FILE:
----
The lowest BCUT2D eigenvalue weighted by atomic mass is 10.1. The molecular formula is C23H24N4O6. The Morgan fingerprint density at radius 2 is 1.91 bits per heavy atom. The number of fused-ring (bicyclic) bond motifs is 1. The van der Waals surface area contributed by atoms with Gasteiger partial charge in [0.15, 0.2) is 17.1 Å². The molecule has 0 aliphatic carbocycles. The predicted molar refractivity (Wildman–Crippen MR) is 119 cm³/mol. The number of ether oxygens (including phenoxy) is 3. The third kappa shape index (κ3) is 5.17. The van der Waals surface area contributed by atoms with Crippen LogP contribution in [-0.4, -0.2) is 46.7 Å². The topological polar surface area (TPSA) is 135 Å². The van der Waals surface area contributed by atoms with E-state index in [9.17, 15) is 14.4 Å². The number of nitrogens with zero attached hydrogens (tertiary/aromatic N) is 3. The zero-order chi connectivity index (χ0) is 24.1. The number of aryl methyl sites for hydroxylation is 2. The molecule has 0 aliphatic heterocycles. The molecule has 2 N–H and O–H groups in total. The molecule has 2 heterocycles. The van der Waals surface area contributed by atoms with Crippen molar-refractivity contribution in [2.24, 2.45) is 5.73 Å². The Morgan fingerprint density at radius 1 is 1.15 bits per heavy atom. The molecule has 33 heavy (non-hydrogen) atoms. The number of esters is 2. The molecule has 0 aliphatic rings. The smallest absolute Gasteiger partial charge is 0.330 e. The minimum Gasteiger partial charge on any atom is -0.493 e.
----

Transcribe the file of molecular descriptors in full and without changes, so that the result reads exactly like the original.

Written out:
The lowest BCUT2D eigenvalue weighted by atomic mass is 10.1. The molecular formula is C23H24N4O6. The Morgan fingerprint density at radius 2 is 1.91 bits per heavy atom. The number of fused-ring (bicyclic) bond motifs is 1. The van der Waals surface area contributed by atoms with Gasteiger partial charge in [0.15, 0.2) is 17.1 Å². The molecule has 0 aliphatic carbocycles. The predicted molar refractivity (Wildman–Crippen MR) is 119 cm³/mol. The number of ether oxygens (including phenoxy) is 3. The third kappa shape index (κ3) is 5.17. The van der Waals surface area contributed by atoms with Crippen LogP contribution in [-0.4, -0.2) is 46.7 Å². The topological polar surface area (TPSA) is 135 Å². The van der Waals surface area contributed by atoms with E-state index in [9.17, 15) is 14.4 Å². The number of nitrogens with zero attached hydrogens (tertiary/aromatic N) is 3. The zero-order chi connectivity index (χ0) is 24.1. The number of aryl methyl sites for hydroxylation is 2. The molecule has 0 aliphatic heterocycles. The molecule has 2 N–H and O–H groups in total. The molecule has 2 heterocycles. The van der Waals surface area contributed by atoms with Crippen molar-refractivity contribution in [2.24, 2.45) is 5.73 Å². The Morgan fingerprint density at radius 1 is 1.15 bits per heavy atom. The molecule has 33 heavy (non-hydrogen) atoms. The number of esters is 2. The molecule has 0 aliphatic rings. The smallest absolute Gasteiger partial charge is 0.330 e. The minimum Gasteiger partial charge on any atom is -0.493 e.